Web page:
GENET archive


3-Food: Is Zimbabwe importing GMO maize?

                                 PART I
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TITLE:  Zim not importing genetically modified food -- Muta
SOURCE: The Herald, Zimbabwe
DATE:   21 Feb 2006

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Zim not importing genetically modified food -- Muta

THE Minister of State for National Security responsible for Lands, Land
Reform and Resettlement, Cde Didymus Mutasa, has dismissed as hogwash,
claims on the Internet that Zimbabwe had changed heart and started
importing genetically modified foods from Argentina.

In a statement yesterday, Cde Mutasa said the country's official position
still stood.

"To be honest, I have never heard of that. They would have to consult
with me but no one has done so. That policy (against unmilled genetically
modified maize) is steadfast, we continue to maintain it. It has not been
reviewed and the Cabinet has not changed its position," he said.

Zimbabwe and many countries in the region and abroad are suspicious of
genetically modified foods, particularly concerning the health of
consumers. In recent weeks, press reports were saying that the US was set
to coerce African nations to accept GMO foods following the World Trade
Organisation (WTO)'s ruling that the European Union was breaking its
rules by barring GMO food and seed entry into that region.

Earlier this month, Zimbabwe's National Economic Consultative Forum, in
conjunction with the Biosafety Board of Zimbabwe, held discussion series
on the implementation of biotechnology for enhancing agricultural output,
which featured an American expert on the issue of genetic modification,
Prof Tom de Gregori.

The outcome of the meeting was inconclusive on whether the country is to
change its stance on GMOs.

                                 PART II
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TITLE:  Zimbabwe Importing GMO Maize from Argentina - Trade
SOURCE: Reuters, by Ed Stoddard
DATE:   20 Feb 2006

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Zimbabwe Importing GMO Maize from Argentina - Trade

JOHANNESBURG - Zimbabwe is importing unmilled, genetically-modified (GMO)
yellow maize from Argentina, despite an official ban on such products,
trading sources and other monitors told Reuters on Friday.

But a senior Zimbabwean minister said his government remained opposed to
unmilled maize and said he was unaware of such shipments.

"Zimbabwe is importing yellow maize from Argentina which is known to be
GMO - one vessel is coming into port now to offload 7,000 tonnes in
Maputo, Mozambique, and 7,400 tonnes in Beira," said one trader.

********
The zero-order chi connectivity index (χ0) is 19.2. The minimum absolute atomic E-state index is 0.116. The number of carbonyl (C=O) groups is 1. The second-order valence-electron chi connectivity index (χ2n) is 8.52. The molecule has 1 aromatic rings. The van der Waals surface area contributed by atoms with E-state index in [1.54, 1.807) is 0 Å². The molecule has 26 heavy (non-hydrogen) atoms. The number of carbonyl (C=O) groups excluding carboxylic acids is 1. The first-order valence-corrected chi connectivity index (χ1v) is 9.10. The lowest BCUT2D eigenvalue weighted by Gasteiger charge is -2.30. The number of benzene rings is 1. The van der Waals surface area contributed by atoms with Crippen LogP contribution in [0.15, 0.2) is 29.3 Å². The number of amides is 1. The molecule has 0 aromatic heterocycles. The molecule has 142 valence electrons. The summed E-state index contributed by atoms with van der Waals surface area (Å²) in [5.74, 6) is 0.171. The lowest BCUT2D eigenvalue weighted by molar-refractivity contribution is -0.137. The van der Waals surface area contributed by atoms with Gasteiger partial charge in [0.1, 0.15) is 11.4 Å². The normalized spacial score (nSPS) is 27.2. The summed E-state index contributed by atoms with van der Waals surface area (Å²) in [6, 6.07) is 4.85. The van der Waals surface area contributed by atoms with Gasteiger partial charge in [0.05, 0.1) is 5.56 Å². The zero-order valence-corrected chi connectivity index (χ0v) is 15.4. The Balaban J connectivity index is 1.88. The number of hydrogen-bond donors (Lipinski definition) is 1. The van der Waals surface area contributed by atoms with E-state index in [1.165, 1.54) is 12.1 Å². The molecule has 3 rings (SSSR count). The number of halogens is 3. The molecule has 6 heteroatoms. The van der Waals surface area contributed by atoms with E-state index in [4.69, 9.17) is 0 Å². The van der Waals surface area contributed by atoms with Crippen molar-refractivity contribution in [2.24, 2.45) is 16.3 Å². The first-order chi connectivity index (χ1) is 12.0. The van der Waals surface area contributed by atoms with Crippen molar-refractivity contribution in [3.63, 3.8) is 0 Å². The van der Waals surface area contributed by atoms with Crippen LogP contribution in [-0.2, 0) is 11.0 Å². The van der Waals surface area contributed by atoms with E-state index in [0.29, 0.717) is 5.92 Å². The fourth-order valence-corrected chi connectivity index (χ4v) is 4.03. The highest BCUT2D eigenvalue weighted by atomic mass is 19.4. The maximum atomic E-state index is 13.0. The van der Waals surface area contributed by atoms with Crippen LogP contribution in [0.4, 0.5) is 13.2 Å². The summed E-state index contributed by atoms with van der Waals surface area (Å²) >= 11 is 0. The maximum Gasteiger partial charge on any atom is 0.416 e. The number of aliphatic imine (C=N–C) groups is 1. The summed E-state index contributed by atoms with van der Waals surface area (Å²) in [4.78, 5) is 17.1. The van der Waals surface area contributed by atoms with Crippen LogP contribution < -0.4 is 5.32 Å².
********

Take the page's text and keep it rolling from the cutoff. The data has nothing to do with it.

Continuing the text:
The trader said another ship was being loaded in Argentina with a similar
cargo also destined for Zimbabwe.

Another source who monitors food shipments in the region confirmed the
same details to Reuters.

Like many African countries, Zimbabwe is suspicious of GMO foods on the
grounds that they have not been adequately tested. In the past it has
said it would accept only milled GMO foodstuffs to avoid cross-breeding
with local crops.

"This is definitely unmilled, bulk maize," said the trader.


But Security Minister Didymus Mutasa, in charge of land reform,
resettlement and food security, told Reuters that he was not aware of the

"To be honest I have never heard of that. They would have to consult with
me but no one has done so. Maybe they might be ordering it for livestock
but I don't think so either," he said.

"That policy (against unmilled GMO maize) is steadfast, we continue to
maintain it. It has not been reviewed and my (cabinet) colleagues have
not changed their position," he said.

What no one denies is Zimbabwe's pressing food needs.

Aid agencies have said about 4.3 million Zimbabweans require food aid
until at least the April harvest because of a scorching drought last year.

But critics say Zimbabwe's controversial seizures of white-owned farms
for redistribution to landless blacks have also hampered food production.

Maize from Argentina seems to be the flavour of the month.

Even regional breadbasket South Africa has imported some yellow maize
from Argentina because it is cheaper than the locally grown product.

The World Food Programme has said higher South African maize prices have
forced a rethink in its plans and it is looking elsewhere to buy supplies.

South Africa's March contract for yellow maize closed three rand higher
on Friday at 950 rand ($156.4) a tonne.

(Additional reporting by MacDondald Dzirutwe in Harare)


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